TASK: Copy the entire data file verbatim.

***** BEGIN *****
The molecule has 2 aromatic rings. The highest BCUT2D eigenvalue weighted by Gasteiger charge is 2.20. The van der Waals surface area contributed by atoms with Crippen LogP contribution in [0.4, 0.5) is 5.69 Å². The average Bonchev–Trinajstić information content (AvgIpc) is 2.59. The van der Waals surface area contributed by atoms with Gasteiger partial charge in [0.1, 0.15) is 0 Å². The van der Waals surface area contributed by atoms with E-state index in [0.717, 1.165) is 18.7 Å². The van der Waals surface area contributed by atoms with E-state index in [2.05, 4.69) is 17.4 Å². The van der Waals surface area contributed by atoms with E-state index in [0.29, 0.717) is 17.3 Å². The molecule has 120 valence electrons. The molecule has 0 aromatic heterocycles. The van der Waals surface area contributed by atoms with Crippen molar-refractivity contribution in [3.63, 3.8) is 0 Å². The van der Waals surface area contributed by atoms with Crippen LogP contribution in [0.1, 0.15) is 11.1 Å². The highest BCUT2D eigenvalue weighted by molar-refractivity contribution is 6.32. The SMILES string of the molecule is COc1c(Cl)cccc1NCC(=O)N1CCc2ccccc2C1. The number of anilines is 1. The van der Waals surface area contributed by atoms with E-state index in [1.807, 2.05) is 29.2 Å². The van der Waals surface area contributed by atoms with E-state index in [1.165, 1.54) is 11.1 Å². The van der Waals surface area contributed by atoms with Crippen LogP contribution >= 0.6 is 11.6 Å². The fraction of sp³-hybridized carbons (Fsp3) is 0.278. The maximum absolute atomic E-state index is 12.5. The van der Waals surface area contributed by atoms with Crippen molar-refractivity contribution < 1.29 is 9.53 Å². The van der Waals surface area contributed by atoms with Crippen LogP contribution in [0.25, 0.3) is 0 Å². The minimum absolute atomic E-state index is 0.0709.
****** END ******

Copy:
The molecule has 2 aromatic rings. The highest BCUT2D eigenvalue weighted by Gasteiger charge is 2.20. The van der Waals surface area contributed by atoms with Crippen LogP contribution in [0.4, 0.5) is 5.69 Å². The average Bonchev–Trinajstić information content (AvgIpc) is 2.59. The van der Waals surface area contributed by atoms with Gasteiger partial charge in [0.1, 0.15) is 0 Å². The van der Waals surface area contributed by atoms with E-state index in [0.717, 1.165) is 18.7 Å². The van der Waals surface area contributed by atoms with E-state index in [2.05, 4.69) is 17.4 Å². The van der Waals surface area contributed by atoms with E-state index in [0.29, 0.717) is 17.3 Å². The molecule has 120 valence electrons. The molecule has 0 aromatic heterocycles. The van der Waals surface area contributed by atoms with Crippen molar-refractivity contribution in [3.63, 3.8) is 0 Å². The van der Waals surface area contributed by atoms with Crippen LogP contribution in [0.1, 0.15) is 11.1 Å². The highest BCUT2D eigenvalue weighted by molar-refractivity contribution is 6.32. The SMILES string of the molecule is COc1c(Cl)cccc1NCC(=O)N1CCc2ccccc2C1. The number of anilines is 1. The van der Waals surface area contributed by atoms with E-state index in [1.807, 2.05) is 29.2 Å². The van der Waals surface area contributed by atoms with E-state index in [1.165, 1.54) is 11.1 Å². The van der Waals surface area contributed by atoms with Crippen LogP contribution >= 0.6 is 11.6 Å². The fraction of sp³-hybridized carbons (Fsp3) is 0.278. The maximum absolute atomic E-state index is 12.5. The van der Waals surface area contributed by atoms with Crippen molar-refractivity contribution < 1.29 is 9.53 Å². The van der Waals surface area contributed by atoms with Crippen LogP contribution in [0.25, 0.3) is 0 Å². The minimum absolute atomic E-state index is 0.0709.